After arriving in the Louisiana Senate following a 2009 special election and currently in his first full term, state Sen. Norby Chabert, R-Houma, has confirmed he is being courted to oppose U.S. Sen. Mary Landrieu's re-election next year. But Chabert — until two years ago a registered Democrat — added he is focused on his work in the state Senate for now and any kind of significant thought on the proposition would have to be given later. Moreover, Chabert said the U.S. Senate race isn’t the only one in his sights. “I’m being asked about a couple of different races,” he said.
Chabert's experience of working on coastal issues and with the oil and gas industry are among the reasons that sources say energy interests are encouraging him to run, in an effort to undercut Landrieu's similar strengths, although the senior U.S. senator unarguably has a longer record of service in that regard than does Chabert.
But there’s another connection between the two: Chabert served as a trusted consultant to Landrieu during her 2002 re-election campaign. In 2009, he told the Houma Courier, “Doing everything I could to see Sen. Landrieu get elected was a major accomplishment for me... And I’ve learned a lot from Sen. Landrieu as well.’”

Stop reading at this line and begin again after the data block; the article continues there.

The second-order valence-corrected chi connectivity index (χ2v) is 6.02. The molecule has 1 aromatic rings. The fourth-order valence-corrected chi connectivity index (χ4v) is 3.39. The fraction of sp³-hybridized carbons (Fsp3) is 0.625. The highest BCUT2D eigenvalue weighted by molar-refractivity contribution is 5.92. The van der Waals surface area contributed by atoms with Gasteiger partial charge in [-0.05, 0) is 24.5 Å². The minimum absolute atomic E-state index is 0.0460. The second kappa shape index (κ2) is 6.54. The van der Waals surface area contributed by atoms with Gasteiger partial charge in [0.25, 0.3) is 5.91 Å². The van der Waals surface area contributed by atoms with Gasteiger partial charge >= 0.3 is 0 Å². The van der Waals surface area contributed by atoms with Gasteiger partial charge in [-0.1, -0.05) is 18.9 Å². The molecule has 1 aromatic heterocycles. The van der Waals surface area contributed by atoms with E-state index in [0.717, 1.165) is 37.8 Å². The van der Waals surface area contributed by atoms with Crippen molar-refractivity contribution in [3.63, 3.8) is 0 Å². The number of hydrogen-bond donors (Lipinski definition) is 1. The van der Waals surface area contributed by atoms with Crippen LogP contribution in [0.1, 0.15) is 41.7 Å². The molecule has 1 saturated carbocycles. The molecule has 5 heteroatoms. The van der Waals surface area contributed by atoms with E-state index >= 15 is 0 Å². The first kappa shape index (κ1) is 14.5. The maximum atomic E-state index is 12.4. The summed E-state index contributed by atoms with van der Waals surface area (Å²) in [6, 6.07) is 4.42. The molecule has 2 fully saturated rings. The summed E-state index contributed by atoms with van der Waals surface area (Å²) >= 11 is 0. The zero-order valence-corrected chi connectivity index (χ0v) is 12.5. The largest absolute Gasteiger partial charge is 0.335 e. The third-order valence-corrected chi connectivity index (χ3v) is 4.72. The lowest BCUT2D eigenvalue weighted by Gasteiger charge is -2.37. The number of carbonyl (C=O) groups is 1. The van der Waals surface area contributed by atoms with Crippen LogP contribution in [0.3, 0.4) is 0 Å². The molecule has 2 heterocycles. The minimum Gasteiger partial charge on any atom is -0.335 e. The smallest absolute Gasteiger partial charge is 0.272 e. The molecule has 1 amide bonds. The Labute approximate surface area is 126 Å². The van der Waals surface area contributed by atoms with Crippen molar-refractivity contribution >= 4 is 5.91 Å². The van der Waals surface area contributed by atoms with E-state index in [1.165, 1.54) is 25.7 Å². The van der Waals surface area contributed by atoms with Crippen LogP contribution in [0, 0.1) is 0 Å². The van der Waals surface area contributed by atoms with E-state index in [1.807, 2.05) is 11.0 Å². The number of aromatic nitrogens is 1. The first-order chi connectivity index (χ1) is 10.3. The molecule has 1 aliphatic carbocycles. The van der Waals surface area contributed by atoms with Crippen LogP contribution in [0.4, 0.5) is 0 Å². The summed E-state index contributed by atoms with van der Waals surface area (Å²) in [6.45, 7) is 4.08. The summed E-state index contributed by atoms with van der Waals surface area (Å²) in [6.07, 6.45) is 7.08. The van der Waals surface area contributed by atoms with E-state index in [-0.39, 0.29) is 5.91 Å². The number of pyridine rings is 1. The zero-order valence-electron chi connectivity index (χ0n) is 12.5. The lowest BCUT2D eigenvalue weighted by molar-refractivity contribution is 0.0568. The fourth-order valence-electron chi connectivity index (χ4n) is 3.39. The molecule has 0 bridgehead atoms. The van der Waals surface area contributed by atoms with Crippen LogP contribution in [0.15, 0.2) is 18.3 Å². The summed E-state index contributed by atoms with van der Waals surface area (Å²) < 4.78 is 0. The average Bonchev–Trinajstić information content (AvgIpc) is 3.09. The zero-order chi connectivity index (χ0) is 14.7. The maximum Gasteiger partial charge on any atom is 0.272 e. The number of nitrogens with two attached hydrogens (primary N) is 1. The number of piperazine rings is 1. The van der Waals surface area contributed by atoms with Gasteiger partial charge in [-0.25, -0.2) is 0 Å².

When asked about his former gig, Chabert said, “It's only fair to say that I worked for her over 10 years ago and I've served for years in elected office and that is a lot of time to change your views on something — or somebody.”
Landrieu, a New Orleans Democrat, first assumed office on the Hill in 1997 and is considered by Republicans to be a top target nationally in 2014. She has already drawn an opponent in U.S. Rep. Bill Cassidy, R-Baton Rouge, whose 6th District Chabert lives in.
When Cassidy announced in April he would be opposing Landrieu, speculation turned to Chabert as a possible candidate for the open U.S. House seat, speculation that could intensify in the coming months if he backs away from challenging Landrieu.